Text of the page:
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Basic feng shui tips for main door of house

Updated on September 4, 2017
Luopan - Chinese compass
Luopan - Chinese compass | Source


Geomancy, better known as feng shui, is an ancient Chinese art of divining the future for good or ill fortune, based on the orientation, planning, construction, etc of the residence of the living or that of ancestral burial site.


Feng shui is closely related to the harmony of yin and yang – the negative and positive principles of universal life.  Good life is supposed to be achieved by man when he is in harmony with the flux of yin and yang. 


In a home, doors, bedrooms, and stove are the 3 most important aspects as far as fengshui is concerned..  As such, it is of utmost importance that they are in accordance with feng shui principles for the well-being of the household.


This hub deals mainly with some of the common problems relating to the main entrance door fengshui, as well as some simple solutions for them.

LuBan measuring tape - fengshui ruler
LuBan measuring tape - fengshui ruler | Source


External environment

(1) A long, straight road leading towards the main door

The ‘sha’ in this case is called ‘qiang sha’. The long straight road is equated to ‘qiang’, an ancient Chinese spear, aiming at the door. The household are more prone to health problems and injuries. The longer the road, the greater the impact of the ill-effect. (Note: “sha” means some negativity that can bring ill fortune.)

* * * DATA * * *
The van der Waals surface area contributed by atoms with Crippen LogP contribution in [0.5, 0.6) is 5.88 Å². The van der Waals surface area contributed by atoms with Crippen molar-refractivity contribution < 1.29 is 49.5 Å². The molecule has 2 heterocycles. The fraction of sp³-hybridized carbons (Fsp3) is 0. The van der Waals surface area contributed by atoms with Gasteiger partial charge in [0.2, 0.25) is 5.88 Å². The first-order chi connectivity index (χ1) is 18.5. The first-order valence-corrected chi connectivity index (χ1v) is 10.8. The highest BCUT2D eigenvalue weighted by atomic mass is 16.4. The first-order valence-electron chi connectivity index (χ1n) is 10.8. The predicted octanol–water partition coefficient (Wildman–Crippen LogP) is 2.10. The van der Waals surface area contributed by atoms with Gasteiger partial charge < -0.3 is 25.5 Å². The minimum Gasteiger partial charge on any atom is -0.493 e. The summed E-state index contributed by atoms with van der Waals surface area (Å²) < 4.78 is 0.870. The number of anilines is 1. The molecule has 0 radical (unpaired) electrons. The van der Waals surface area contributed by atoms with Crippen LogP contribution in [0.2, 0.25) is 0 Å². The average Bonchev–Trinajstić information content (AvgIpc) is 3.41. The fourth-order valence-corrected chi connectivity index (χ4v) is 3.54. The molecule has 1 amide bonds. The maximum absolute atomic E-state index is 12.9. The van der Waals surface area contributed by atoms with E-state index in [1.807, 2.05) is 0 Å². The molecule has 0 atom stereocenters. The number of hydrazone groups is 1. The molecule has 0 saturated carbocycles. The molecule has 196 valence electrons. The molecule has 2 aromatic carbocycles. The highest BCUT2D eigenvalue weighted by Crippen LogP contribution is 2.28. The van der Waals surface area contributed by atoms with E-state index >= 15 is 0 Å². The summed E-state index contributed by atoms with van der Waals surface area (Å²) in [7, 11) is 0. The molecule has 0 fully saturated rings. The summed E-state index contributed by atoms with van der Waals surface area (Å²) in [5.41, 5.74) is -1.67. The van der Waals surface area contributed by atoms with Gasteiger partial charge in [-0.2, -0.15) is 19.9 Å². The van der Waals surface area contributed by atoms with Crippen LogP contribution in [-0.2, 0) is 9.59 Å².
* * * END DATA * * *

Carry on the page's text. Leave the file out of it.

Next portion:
Solution: To add a door threshold of 3.6 inches high.

[Best to use LuBan measuring tape (fengshui ruler) to get the correct measurement. The red Chinese characters on the top row of the tape are auspicious dimensions for ‘yang dwellings” while the ones highlighted in bold black are the most unauspicious dimensions. Do not mix up with the Chinese characters in the lower row as they are for yin dwellings.]

(Note: Exception to this rule – if the door happens to be at a lucky location, this no longer constitutes a ‘sha’. It will in fact turn into good fengshui and the household will prosper.)

(2) Neighbour’s front door facing one’s main door

There is an ancient fengshui saying regarding this scenario: “One household prospers, then the other bad”. This means that if your household is doing very well, then your neighbour will most probably have ill luck, or vice-versa. Also, there tends to be frequent bickering over petty matters at home or at workplace.

Solution: To put some pots of plants or objects in-between the two doors, if space permits. This is to reduce the direct clash between the two.


(3) Lift directly in front of main door

The lift opens and closes frequently throughout the day. When the front door is directly facing the lift, it is known as “chong she”, literary means clashing, causing bad luck as far as money is concerned.

However, if the door is located on the west, this ‘sha’ is called “white tiger opens mouth”. The household may suffer physical injuries.


(a) Sha qi, a negative energy, can be deflected by a convex mirror above the door;

(b) To add the threshold of the front door higher;

(c) If space permits, place a panel screen at the entrance of the house.

(Note: Exception to this rule – if the door happens to be at a lucky location, this no longer constitutes a ‘sha’. It will in fact be good for the household.)

(4) Stairway in front of main door

(i) If the flight of steps are leading to the upper floors, the household might suffer physical injuries or health problems.

Solution: To add a 2-inch or 3-inch threshold to shield off the effect, plus putting a small luopan (fengshui compass) above the door. (If there is already a threshold, no need to re-construct another one.)